Ivan Beraha

Ivan Beraha

Business Development Director, U.S. IP Solutions

Watching the famous Becket’s play Waiting for Godot is painful, not in the craftsmanship of the prose or theatrical merits, but in the knowledge, that Didi and Gogo (the main characters) are on their own, and the fictional Godot will never show up. While a lot is said over the course of its two acts, famously not much changes in the end. Attempt at change in public sector feels like this sometimes. The expectation is for us to be able to leverage digital technology in a way that’s transformational in just a few months, only to find the constraints (of policy, process and people) turn that vision into a multi-year project that is destined to not meet expectations. In this blog, I want to help government executives figure out how to stop waiting and start doing by examining three types of constraints before they embark on their digital transformation journey: fixed, fixable and fictitious.

Fixed constraints for transformational government

By their very mandate, governments at all levels are ruled by laws, their behavior directed by policy, and their actions monitored and scrutinized by both legislature and the public. Striving for an ever-more effective and efficient government operation has its boundaries – the most effective way to accomplish a task may be the one not allowed by the legislation. Other approaches are politically untenable or simply wrong. Say, for example, a government tries to renegotiate its obligations with its firefighters or police department because a new digital system cannot process benefits or overtime pay in a matter described by the union MOU. This may mean renegotiating the benefits meant to reward and protect the very people who stood up and protected us from the pandemic – our first responders.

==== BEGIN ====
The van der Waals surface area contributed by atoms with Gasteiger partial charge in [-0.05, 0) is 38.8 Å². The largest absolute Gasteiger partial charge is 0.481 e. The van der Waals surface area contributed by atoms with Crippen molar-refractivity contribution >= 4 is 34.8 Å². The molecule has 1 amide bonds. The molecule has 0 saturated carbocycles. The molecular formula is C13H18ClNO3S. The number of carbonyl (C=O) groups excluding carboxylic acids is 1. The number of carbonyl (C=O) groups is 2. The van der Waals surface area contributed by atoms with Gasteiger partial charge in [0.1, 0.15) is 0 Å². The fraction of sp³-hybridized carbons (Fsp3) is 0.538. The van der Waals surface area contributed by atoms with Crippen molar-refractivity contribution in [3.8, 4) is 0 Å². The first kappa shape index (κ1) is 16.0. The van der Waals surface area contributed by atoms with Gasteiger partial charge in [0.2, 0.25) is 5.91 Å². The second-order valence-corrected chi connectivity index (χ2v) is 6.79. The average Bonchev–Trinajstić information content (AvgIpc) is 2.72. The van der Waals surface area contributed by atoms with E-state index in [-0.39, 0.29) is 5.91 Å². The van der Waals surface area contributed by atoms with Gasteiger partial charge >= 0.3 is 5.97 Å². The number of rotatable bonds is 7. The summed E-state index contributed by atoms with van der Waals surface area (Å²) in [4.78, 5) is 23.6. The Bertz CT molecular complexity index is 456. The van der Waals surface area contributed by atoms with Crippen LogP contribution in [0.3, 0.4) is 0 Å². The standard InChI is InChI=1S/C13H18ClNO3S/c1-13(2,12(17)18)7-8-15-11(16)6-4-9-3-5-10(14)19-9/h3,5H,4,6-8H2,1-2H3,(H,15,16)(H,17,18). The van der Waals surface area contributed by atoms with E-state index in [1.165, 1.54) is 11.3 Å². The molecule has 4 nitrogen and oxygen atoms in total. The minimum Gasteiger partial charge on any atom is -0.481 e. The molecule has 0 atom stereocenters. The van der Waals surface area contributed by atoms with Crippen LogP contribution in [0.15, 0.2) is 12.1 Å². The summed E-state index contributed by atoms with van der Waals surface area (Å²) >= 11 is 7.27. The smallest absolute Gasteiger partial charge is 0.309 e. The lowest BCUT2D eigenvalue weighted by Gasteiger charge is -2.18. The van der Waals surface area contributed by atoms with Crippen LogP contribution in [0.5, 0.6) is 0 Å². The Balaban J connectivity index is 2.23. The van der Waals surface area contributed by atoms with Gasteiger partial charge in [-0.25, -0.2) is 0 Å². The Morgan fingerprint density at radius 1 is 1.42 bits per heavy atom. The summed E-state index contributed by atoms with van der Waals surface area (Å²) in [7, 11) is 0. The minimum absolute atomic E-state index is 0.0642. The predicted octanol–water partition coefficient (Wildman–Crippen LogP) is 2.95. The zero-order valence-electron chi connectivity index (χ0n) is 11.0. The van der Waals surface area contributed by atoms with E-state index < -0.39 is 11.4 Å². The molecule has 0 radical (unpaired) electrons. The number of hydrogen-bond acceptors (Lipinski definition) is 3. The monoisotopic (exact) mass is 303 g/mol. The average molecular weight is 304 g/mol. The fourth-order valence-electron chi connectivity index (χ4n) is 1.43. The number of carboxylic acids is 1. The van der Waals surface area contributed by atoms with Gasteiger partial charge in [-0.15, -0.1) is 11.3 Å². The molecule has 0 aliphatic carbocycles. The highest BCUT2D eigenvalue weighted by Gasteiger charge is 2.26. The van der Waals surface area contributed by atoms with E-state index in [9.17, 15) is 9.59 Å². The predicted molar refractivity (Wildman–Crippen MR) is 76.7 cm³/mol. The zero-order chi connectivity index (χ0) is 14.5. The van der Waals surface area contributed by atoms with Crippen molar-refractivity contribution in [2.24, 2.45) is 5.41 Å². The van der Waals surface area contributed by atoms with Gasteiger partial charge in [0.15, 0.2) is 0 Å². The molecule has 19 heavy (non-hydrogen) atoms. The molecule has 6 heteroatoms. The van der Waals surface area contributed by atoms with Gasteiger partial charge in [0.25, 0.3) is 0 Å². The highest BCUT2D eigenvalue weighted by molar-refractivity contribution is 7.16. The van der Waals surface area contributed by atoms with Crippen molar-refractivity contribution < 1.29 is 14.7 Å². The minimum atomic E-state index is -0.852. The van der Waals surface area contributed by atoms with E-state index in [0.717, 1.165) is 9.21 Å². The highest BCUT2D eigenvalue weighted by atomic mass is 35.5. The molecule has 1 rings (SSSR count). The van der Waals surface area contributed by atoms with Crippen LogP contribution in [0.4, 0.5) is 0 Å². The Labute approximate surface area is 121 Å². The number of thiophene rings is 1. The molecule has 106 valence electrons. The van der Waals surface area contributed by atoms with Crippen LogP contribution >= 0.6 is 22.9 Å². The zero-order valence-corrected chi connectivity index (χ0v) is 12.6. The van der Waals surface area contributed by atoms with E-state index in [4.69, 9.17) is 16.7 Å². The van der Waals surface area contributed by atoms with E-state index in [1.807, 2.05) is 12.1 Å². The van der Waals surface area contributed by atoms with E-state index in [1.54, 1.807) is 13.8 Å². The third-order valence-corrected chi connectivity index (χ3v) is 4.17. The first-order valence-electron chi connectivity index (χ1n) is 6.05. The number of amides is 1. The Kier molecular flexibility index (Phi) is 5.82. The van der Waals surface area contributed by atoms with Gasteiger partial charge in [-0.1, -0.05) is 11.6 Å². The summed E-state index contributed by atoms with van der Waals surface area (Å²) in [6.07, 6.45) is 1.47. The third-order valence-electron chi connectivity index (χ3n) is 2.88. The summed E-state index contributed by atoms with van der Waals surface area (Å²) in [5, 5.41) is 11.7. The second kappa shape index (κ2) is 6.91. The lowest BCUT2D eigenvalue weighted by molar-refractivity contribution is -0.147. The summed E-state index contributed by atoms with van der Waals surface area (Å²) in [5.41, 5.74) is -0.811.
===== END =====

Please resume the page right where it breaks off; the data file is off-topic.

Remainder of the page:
Being a successful digital transformer requires one to be a well-informed consumer. Challenge your team not only to adopt, but embrace change, up to a point. Having a realistic understanding of legal and political boundaries is important for a successful transformation. Be cautious of workarounds and, if they indeed are necessary to adopt, seek to understand and quantify their true long-term cost for your team as well as the ramifications of their potential operational failures. A new digital system meant to bring efficiency in government but that requires additional personnel to manually process workarounds twice a month fails to achieve the overall objective.

Fixable constraints we can overcome with transformational government

All digital transformations have their analog component – their people.

The silver tsunami of retirees eligible to leave the governments across the nation are likely to create a large knowledge vacuum in their wake. At the same time, adoption of new digital resources, while exciting, may require additional learning and skilling up – something the employees would have to do while they are expected to continue to perform their “day jobs”. 

Work with your vendors to better understand, and then quantify and qualify, the demands that their digital transformation will place on your organization. Is your organization able and willing to dedicate 50 FTEs over the course of the next two years for this modernization? Digital transformations will ask for your best people. And, in most cases, for the very reasons that likely make them your best people, they too will want to be a part of it. Are you able to adequately backfill them with others within the organization, provide them the training and support they need to remain successful without jeopardizing the mission and their tasks? Does the speed of your hiring process allow you to hire the right individuals and make them productive in time to adequately staff your operations and the new initiative?